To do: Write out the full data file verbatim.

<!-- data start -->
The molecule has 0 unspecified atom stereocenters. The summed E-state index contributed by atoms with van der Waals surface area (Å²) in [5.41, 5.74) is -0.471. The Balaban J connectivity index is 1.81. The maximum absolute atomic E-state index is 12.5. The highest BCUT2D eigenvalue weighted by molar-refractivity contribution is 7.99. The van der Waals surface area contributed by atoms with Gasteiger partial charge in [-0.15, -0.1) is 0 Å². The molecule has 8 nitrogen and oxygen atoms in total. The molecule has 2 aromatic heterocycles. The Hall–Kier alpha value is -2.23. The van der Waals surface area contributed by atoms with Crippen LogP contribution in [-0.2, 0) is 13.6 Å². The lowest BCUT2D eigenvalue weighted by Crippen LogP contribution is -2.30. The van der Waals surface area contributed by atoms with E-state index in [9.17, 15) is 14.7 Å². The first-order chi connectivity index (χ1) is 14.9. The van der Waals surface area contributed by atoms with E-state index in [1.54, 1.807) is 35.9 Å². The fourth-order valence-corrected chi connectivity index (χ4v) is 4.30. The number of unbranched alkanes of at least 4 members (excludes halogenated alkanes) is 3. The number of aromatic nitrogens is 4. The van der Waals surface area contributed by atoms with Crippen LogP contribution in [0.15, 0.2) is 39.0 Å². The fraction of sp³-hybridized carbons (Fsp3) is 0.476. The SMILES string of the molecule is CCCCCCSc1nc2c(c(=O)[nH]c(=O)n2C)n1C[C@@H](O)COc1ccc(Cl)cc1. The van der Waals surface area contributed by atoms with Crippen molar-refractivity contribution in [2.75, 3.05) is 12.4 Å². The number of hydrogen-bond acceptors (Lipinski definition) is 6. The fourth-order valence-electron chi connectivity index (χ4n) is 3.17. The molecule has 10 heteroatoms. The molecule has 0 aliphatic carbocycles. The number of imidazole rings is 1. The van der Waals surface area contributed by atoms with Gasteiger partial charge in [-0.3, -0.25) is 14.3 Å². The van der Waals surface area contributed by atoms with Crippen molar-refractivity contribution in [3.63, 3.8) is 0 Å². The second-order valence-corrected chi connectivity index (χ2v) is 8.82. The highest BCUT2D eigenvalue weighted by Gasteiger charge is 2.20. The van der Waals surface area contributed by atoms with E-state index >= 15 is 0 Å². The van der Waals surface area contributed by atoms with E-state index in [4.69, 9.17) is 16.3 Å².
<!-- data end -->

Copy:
The molecule has 0 unspecified atom stereocenters. The summed E-state index contributed by atoms with van der Waals surface area (Å²) in [5.41, 5.74) is -0.471. The Balaban J connectivity index is 1.81. The maximum absolute atomic E-state index is 12.5. The highest BCUT2D eigenvalue weighted by molar-refractivity contribution is 7.99. The van der Waals surface area contributed by atoms with Gasteiger partial charge in [-0.15, -0.1) is 0 Å². The molecule has 8 nitrogen and oxygen atoms in total. The molecule has 2 aromatic heterocycles. The Hall–Kier alpha value is -2.23. The van der Waals surface area contributed by atoms with Crippen LogP contribution in [-0.2, 0) is 13.6 Å². The lowest BCUT2D eigenvalue weighted by Crippen LogP contribution is -2.30. The van der Waals surface area contributed by atoms with E-state index in [9.17, 15) is 14.7 Å². The first-order chi connectivity index (χ1) is 14.9. The van der Waals surface area contributed by atoms with E-state index in [1.54, 1.807) is 35.9 Å². The fourth-order valence-corrected chi connectivity index (χ4v) is 4.30. The number of unbranched alkanes of at least 4 members (excludes halogenated alkanes) is 3. The number of aromatic nitrogens is 4. The van der Waals surface area contributed by atoms with Crippen LogP contribution in [0.15, 0.2) is 39.0 Å². The fraction of sp³-hybridized carbons (Fsp3) is 0.476. The SMILES string of the molecule is CCCCCCSc1nc2c(c(=O)[nH]c(=O)n2C)n1C[C@@H](O)COc1ccc(Cl)cc1. The van der Waals surface area contributed by atoms with Crippen molar-refractivity contribution in [2.75, 3.05) is 12.4 Å². The number of hydrogen-bond acceptors (Lipinski definition) is 6. The fourth-order valence-electron chi connectivity index (χ4n) is 3.17. The molecule has 10 heteroatoms. The molecule has 0 aliphatic carbocycles. The number of imidazole rings is 1. The van der Waals surface area contributed by atoms with Gasteiger partial charge in [-0.3, -0.25) is 14.3 Å². The van der Waals surface area contributed by atoms with Crippen molar-refractivity contribution in [3.63, 3.8) is 0 Å². The second-order valence-corrected chi connectivity index (χ2v) is 8.82. The highest BCUT2D eigenvalue weighted by Gasteiger charge is 2.20. The van der Waals surface area contributed by atoms with E-state index >= 15 is 0 Å². The van der Waals surface area contributed by atoms with E-state index in [4.69, 9.17) is 16.3 Å².